Trust your gut to get through hunting season

Cisterns like this one on the Whiteface Inn property were historically used to store and supply water to camps and homes. (Provided photo — Joe Hackett)

At this time of year, the ever-diminishing length of daylight hours triggers a natural hormonal responses in all wild creatures. These range from whitetail deer to brook trout, wild turkey and the always entertaining woodcock, which is an odd-shaped bird that can be found dropping out of the sky as part of an annual mating ritual known as the “dance of the timberdoodle.

The steadily diminishing temperatures will also prompt whitetails to fatten up as they put on thick winter coats and start chasing the does. At the same time, the season serves to bring out a bit of the wild in all creatures, especially humans.

Autumn has traditionally been considered the season of the sportsman, as it always ushers in a wide variety of outdoor pursuits that may include hunting and fishing, climbing and paddling and on occasion, the possibility of some early season ski touring.

While these common activities have long had a masculine bent, they have increasingly embraced the presence of females afield in recent years.

It should come as no surprise, as it’s only natural. In the wild, nearly all creatures hunt and scavenge, regardless of their gender. Why should it be any different with humans, the planet’s apex predator?

Although the grand old Adirondack tradition of tromping off to hunting camp remains securely rooted in the historic bedrock of the North Country, there has been a slow but steadily increasing number of women who are taking to the forest and field every year; and fortunately, my daughter happens to be among them.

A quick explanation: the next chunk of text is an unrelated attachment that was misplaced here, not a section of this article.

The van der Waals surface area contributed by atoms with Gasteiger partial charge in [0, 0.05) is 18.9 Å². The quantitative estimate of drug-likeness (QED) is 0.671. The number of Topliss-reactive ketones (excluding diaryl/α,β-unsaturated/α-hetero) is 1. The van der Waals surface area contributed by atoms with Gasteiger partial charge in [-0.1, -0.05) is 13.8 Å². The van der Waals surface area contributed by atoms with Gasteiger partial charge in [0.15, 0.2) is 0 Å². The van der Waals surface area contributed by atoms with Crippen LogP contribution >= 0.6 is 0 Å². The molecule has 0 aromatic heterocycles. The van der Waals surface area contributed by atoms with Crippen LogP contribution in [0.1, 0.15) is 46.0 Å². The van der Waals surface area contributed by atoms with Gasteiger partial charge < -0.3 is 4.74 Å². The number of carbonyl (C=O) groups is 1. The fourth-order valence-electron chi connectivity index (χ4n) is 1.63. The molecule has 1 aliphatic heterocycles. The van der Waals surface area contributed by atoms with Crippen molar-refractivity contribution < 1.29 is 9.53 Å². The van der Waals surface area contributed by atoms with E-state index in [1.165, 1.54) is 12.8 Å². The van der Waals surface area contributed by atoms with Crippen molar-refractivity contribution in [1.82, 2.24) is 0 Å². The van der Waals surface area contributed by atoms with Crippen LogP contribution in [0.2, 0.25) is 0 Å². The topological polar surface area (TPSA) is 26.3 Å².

When we participate in the hunt, there is an undeniable natural bond that links us to each other. It is a natural process, an indescribable notion that is palatable only among those who have shared it. I suppose it has something to do with the natural dynamics of sharing an activity that presents us with authentic life and death decisions. It is the reason “safety first” remains the primary tenet of taking afield.

Although hunting is no longer considered necessary for subsistence in most camps, there’s evidence that you’ll hunt harder, longer and remain more focused when you’re hunting on an empty stomach.

“Trust your gut,” is an old saying that illustrates the efficiency of the human hunting instinct. It has more nerve endings than any other organ in the body, which is why it can sense danger sooner than any other organ.

Your stomach will rumble before goose bumps appear on the back of your neck. It is most commonly relied upon to signal the basic necessities of hunger, food and even sex.

Hunting comes to us naturally, but it is a skill that requires practice, preparation, endurance and patience, which are just a few of the skills that makes females more effective. Even though it is considered an instinctive behavior, it must be honed. And that is only achieved with practice and patience.


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